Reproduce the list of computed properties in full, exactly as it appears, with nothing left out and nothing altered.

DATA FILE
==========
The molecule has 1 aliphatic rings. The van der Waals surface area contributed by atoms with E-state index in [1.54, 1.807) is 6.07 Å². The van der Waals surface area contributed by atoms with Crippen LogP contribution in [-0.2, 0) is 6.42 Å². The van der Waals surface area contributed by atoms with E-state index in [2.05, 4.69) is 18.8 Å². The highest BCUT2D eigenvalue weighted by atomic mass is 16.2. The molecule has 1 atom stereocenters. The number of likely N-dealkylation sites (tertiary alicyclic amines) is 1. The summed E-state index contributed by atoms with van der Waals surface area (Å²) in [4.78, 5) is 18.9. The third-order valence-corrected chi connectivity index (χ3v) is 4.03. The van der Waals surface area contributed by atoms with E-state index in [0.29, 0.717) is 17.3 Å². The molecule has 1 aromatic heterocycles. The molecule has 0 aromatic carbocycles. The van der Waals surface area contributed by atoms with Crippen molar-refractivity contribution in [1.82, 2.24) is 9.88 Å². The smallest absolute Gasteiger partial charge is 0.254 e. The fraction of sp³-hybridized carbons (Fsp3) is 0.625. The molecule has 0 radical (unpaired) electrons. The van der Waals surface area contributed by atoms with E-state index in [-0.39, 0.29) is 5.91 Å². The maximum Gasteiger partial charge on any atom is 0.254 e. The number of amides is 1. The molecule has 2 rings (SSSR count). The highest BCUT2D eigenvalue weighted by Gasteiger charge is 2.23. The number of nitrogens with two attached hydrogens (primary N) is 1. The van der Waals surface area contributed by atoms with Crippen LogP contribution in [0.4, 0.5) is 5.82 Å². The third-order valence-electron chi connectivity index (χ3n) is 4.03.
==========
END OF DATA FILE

The molecule has 1 aliphatic rings. The van der Waals surface area contributed by atoms with E-state index in [1.54, 1.807) is 6.07 Å². The van der Waals surface area contributed by atoms with Crippen LogP contribution in [-0.2, 0) is 6.42 Å². The van der Waals surface area contributed by atoms with E-state index in [2.05, 4.69) is 18.8 Å². The highest BCUT2D eigenvalue weighted by atomic mass is 16.2. The molecule has 1 atom stereocenters. The number of likely N-dealkylation sites (tertiary alicyclic amines) is 1. The summed E-state index contributed by atoms with van der Waals surface area (Å²) in [4.78, 5) is 18.9. The third-order valence-corrected chi connectivity index (χ3v) is 4.03. The van der Waals surface area contributed by atoms with E-state index in [0.29, 0.717) is 17.3 Å². The molecule has 1 aromatic heterocycles. The molecule has 0 aromatic carbocycles. The van der Waals surface area contributed by atoms with Crippen molar-refractivity contribution in [1.82, 2.24) is 9.88 Å². The smallest absolute Gasteiger partial charge is 0.254 e. The fraction of sp³-hybridized carbons (Fsp3) is 0.625. The molecule has 0 radical (unpaired) electrons. The van der Waals surface area contributed by atoms with E-state index in [-0.39, 0.29) is 5.91 Å². The maximum Gasteiger partial charge on any atom is 0.254 e. The number of amides is 1. The molecule has 2 rings (SSSR count). The highest BCUT2D eigenvalue weighted by Gasteiger charge is 2.23. The number of nitrogens with two attached hydrogens (primary N) is 1. The van der Waals surface area contributed by atoms with Crippen LogP contribution in [0.4, 0.5) is 5.82 Å². The third-order valence-electron chi connectivity index (χ3n) is 4.03.